According to the Wikipedia Entry and according to my broken appliances at any rate we do.
Since moving to this house in September 2006, I have lost 2 alarm clock radios, a table radio, a Desktop Computer, 2 Laptop Computers, 3 Wifi Routers, 2 Cable Modems plus one owned by Comcast, 3 Hard Drives (80GB, 120 GB, and 240GB), a cassette tape deck, 2 stereo tuners, a VCR. I'm sure there were other things that were lost in the general background noise of life.
That may sound normal to someone else living here, but in the 13 years I lived in the City of Philadelphia, I lost zero equipment. None, Nada, Zip, Zero. Sure things would wear out but I can repair most of that sort of thing.
We finally got tired of losing equipment. It got to the point where we'd have a twice weekly "Power Pop" where the power would just cut off inexplicably and then back on in rapid succession. Usually around 2 in the afternoon. If there were a storm of any strength, my power would do all sorts of things like dim, brighten, turn off, or strobe. It was like being in a disco or club.
Our final solution to the FPL Dirty Power Problem was to get APC Power Conditioners. APC H10 and APC H15 specifically. They weigh quite a lot, have a lot of heat sinks, capacitors, and blinky lights to entertain the passers by. My house at night has a wonderful eerie blue glow as a result of the things. Those entertaining lights show me just how bad the power is in this city. During a Thunderstorm, the Over Voltage light comes on regularly telling me that instead of a nice 120v, I get 150V Plus. I can be here listening to music and hear a relay SNAP! and the music may or may not get cut off because I will still get a few seconds of power as the capacitors drain into the equipment filtering all the spikes.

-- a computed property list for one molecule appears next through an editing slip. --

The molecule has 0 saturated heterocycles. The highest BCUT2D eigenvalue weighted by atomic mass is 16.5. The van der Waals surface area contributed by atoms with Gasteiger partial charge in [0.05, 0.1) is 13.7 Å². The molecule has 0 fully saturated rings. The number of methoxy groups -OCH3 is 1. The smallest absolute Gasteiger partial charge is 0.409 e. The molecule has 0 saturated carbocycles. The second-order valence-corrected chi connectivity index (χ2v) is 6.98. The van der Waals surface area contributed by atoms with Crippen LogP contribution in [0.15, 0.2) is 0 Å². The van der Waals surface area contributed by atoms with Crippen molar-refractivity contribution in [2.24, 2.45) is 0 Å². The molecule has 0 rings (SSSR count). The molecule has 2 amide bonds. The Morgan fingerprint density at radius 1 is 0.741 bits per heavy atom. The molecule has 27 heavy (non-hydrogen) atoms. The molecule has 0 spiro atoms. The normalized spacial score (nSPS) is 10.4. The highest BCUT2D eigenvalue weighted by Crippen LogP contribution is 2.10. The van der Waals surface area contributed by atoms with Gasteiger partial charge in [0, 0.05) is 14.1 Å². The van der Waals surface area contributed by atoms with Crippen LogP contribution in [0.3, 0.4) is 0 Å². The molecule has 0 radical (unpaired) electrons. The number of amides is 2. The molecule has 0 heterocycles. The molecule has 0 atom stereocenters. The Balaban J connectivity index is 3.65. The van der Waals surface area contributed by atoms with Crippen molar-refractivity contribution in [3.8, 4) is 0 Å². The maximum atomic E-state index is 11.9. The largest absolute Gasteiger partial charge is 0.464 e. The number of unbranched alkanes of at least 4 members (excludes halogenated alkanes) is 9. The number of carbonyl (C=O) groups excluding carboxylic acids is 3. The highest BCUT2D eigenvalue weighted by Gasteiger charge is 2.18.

I do have to wonder how many pieces of equipment on a daily basis are lost in this area every time the daily thunderstorms fire up and march across the land making mosquitoes and watering the land.
The real solution would be to weather proof the power lines and bury them under the swales of the streets instead of having them strung across the landscape waiting for a flying coconut to hit them in a Tropical Storm. FPL has a reputation of saying they're trying to keep up with the weather and have a creaky infrastructure as a result of the tropical storms, but if other parts of the country and other utilities made this step, I have to question whether its just a bad decision on the level of their Executive Managers to keep the profits higher and they'll just muddle through so they don't have to take the hit on their bonuses.